Pixel Envy

Written by Nick Heer.

Reporters Vulnerable to Misreporting Macintosh Security Problems

Bad reporting on the state of Macintosh security is nothing new, and ZDNet’s Adrian Kingsley-Hughes adds another one to the stack. I missed this one when it was written a couple of weeks ago, but I thought I’d make up for some lost time today:

Macs vulnerable to virtually undetectable virus that “can’t be removed”

That headline can be broken into three distinct parts:

  1. Is the malware “undetectable”, or virtually so?
  2. Is it a “virus”?
  3. Is it, in fact, impossible to remove?

Let’s start with the first claim in the headline: Thunderstrike is “virtually undetectable”. Kingsley-Hughes reports it so:

“Since it is the first OS X firmware bootkit, there is nothing currently scanning for its presence. It controls the system from the very first instruction, which allows it to log keystrokes, including disk encryption keys, place backdoors into the OS X kernel and bypass firmware passwords,” Hudson said.

Well, when I say “reports”, Kingsley-Hughes basically dumps bits of Trammel Hudson’s original post into the ZDNet CMS, adds a few summarizing phrases, and dusts his hands before hitting the “Publish” button. But I digress.

Kingsley-Hughes’ selected quote, however, clearly states that nothing is currently detecting this malware; that doesn’t mean that nothing could. In Hudson’s original post, he clearly says that the boot ROM — where this attack lives on the system — is being verified at boot in software. It’s entirely possible that its contents could be dumped and checked against a known safe version during a reboot.

Hudson suggests basically that for Option ROM, which is loaded when a PCIe Thunderbolt device is mounted:

If they really need to support Option ROMs on Thunderbolt, Apple could implement the EFI architecture specific security protocol to enforce driver signing — PCIe OptionROMs can be signed and checked before they are executed.

In fact, even in Hudson’s worst-case scenario, the boot ROM could hypothetically be verified in this fashion:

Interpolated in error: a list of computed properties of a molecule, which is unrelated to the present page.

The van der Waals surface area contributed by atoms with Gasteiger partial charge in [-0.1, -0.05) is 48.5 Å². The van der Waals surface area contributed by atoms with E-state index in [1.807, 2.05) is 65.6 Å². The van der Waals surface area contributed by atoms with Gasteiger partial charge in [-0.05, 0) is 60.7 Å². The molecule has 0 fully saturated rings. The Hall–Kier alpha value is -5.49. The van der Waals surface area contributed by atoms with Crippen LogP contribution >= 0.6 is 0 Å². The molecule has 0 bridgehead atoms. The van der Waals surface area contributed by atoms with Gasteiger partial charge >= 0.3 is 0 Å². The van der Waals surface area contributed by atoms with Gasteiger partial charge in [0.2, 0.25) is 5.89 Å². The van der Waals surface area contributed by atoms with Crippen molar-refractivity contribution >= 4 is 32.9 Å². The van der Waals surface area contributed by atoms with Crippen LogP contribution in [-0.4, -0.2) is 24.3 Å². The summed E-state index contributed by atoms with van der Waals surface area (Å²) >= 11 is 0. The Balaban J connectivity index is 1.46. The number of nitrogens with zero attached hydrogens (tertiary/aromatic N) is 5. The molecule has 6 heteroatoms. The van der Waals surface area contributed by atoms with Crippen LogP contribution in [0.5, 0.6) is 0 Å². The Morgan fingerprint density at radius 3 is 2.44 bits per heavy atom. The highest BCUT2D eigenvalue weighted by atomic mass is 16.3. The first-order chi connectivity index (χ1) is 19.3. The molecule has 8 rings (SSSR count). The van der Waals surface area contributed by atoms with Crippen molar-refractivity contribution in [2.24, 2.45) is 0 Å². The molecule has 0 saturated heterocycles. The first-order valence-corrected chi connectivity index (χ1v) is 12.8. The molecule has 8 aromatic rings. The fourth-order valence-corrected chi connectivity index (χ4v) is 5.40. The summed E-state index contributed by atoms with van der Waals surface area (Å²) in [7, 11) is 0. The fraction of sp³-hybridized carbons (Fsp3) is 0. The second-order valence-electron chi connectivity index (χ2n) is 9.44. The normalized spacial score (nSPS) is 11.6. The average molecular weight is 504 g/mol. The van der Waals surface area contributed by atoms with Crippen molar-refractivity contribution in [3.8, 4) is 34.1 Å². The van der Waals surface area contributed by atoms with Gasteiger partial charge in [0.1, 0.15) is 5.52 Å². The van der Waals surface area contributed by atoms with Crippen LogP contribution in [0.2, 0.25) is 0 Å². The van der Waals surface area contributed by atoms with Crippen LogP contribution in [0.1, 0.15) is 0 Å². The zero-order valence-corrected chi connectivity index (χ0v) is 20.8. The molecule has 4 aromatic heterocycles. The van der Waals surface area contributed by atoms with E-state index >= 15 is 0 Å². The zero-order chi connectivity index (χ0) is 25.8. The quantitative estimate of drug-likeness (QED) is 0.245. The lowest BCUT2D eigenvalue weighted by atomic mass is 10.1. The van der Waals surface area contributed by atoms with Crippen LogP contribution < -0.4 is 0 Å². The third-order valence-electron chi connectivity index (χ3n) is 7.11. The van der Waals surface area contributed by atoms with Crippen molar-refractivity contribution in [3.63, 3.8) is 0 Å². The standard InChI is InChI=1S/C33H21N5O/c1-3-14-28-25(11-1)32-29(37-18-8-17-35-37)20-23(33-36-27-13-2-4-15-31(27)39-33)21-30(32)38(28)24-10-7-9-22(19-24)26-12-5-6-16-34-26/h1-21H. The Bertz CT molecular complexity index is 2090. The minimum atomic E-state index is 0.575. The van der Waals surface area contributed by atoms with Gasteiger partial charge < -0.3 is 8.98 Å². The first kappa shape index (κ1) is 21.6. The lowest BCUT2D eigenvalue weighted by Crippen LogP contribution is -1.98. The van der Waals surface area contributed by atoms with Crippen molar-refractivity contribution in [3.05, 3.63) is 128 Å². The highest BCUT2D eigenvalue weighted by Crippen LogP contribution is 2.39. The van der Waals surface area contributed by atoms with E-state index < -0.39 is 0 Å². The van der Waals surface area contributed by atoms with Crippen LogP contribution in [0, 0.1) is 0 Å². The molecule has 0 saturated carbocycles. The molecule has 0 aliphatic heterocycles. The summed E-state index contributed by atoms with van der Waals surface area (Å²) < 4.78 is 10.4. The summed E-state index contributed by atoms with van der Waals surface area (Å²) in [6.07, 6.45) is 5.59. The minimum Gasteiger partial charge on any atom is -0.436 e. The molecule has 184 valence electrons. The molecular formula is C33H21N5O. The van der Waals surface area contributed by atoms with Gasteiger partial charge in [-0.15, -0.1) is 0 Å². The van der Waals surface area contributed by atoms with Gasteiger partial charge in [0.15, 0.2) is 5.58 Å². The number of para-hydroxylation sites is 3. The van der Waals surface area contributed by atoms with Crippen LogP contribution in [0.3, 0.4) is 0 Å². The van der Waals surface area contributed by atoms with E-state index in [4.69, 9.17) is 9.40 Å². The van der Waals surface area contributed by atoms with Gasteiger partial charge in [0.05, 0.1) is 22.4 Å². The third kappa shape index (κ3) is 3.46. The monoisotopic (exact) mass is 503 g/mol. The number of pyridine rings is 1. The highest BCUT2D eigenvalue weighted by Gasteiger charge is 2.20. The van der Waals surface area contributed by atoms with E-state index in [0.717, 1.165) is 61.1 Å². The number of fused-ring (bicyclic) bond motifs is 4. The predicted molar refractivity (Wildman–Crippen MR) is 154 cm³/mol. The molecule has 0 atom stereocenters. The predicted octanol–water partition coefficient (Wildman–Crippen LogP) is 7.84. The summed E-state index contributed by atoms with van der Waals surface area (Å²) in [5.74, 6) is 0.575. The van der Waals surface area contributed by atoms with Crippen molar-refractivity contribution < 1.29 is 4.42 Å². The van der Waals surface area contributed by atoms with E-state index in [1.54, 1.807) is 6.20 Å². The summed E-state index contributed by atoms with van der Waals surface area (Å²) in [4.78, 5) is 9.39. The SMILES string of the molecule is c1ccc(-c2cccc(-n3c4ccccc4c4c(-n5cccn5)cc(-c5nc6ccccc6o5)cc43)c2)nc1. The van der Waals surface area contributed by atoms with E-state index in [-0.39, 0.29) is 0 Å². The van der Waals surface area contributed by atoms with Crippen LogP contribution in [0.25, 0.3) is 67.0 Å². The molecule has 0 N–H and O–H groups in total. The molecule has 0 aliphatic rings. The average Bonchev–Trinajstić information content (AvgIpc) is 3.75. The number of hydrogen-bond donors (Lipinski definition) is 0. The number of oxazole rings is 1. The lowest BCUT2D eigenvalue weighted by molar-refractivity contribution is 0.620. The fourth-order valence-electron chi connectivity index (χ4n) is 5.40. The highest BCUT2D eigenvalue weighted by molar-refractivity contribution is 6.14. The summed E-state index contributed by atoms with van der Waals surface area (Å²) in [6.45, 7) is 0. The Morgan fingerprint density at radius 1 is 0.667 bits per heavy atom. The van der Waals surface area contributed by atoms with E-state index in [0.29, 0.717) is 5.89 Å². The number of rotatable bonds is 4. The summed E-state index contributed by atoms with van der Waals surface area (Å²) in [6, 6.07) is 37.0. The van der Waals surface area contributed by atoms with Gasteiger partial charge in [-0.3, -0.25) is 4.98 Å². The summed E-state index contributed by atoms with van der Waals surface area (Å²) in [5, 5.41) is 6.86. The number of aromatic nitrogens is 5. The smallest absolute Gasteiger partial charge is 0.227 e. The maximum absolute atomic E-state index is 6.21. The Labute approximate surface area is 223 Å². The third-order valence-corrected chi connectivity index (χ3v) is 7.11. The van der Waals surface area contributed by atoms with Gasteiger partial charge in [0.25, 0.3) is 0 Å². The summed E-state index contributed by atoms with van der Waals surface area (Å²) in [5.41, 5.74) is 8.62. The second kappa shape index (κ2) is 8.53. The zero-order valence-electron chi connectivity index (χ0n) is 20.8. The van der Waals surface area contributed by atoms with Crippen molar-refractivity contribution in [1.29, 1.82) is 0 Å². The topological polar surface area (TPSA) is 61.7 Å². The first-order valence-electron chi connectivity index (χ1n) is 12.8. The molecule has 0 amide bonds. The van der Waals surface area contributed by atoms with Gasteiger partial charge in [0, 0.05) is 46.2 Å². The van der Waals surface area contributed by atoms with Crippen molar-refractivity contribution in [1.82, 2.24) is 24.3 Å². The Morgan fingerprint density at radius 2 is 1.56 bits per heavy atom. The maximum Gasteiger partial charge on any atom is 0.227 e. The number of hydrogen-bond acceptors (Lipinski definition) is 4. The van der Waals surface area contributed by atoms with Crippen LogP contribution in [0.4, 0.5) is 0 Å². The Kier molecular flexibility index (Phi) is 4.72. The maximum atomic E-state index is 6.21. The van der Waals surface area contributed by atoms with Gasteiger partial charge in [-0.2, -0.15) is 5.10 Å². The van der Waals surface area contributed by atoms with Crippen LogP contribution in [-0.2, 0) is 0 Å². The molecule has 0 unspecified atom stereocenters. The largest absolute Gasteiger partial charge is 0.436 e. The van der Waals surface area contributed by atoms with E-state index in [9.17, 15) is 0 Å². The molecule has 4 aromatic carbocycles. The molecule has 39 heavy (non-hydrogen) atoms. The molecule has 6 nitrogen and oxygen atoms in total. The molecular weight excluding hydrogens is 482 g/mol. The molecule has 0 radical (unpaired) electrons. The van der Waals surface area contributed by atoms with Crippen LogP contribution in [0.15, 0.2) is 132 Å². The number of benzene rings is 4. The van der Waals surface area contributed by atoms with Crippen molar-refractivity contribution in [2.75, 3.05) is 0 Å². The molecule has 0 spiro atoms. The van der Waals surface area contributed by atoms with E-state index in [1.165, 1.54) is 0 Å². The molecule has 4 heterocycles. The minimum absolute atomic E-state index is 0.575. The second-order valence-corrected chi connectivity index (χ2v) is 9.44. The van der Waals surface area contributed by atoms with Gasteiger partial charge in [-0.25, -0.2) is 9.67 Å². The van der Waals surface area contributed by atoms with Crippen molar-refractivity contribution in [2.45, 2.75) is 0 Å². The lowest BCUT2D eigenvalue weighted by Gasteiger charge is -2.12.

It could also be very stealthy and hide in system management mode, through virtualization or possibly in the Management Engine (although there is lots of work to be done there).

In theory, the user downloads a firmware update from the App Store and is prompted to restart their Mac. They do, the firmware is checked, and, if it fails, they’re prompted to visit a retail store to have it fixed.

So, no, it’s not “virtually undetectable”. Like any security gap, it takes time for it to be detectable.

Next claim: it’s a “virus”.

Not exactly, no, and certainly not in its current form:

Hudson discovered that he could use a modified Apple gigabit Ethernet Thunderbolt adapter to carry out the attack.

It spreads through hardware-to-hardware contact, not over the air. If Kingsley-Hughes were a health reporter, he’d probably say that gonorrhoea can be spread by sneezing or something.

I get that the term “virus” gets tossed around in mainstream publications the way everyone calls any tablet an iPad, but ZDNet is an industry-targeted site, and not really for general audiences. Using the term “malware” would be more correct.

Finally, is it true that it “can’t be removed”? Well, that’s a little hard to know, as Hudson, to my knowledge, didn’t actually attempt a removal, only stating that:

Since the public RSA key in the boot ROM is now one that we control, only updates that are signed by our private key can be used to update the firmware.

So, hypothetically, it wouldn’t be possible to update the firmware through software if the system were infected. A thorough software fix comes as part of OS X 10.10.2, and a hardware fix for infected computers — currently estimated at zero — would still be possible, though Kingsley-Hughes reports it in typically doomsday terms:

Fortunately, Hudson reports that Apple is working on an update that will prevent malicious code from being written to the Boot ROM via the Thunderbolt port. However, this update would not protect the system from having the Boot ROM tampered with directly.

If you have direct access to the boot ROM chip, you have direct access to everything. It’s a bit like pointing out the flaws of having locks on the doors of your house because you still have a wall that, when combined with a chainsaw, can be entered through.

However, if someone could rewrite the public RSA key on the chip, surely Apple could write it back, even if it requires in-store service.

There’s no doubt that Thunderstrike exposed a pretty serious vulnerability in the security of the Thunderbolt port. But Apple is rolling out a very thorough fix in 10.10.2 that even prevents an attacker from undoing the patches. This is clearly not being ignored, but hyperbolic and incendiary reporting doesn’t help anyone.

Update: Small revision to clarify the difference between Option ROM and boot ROM.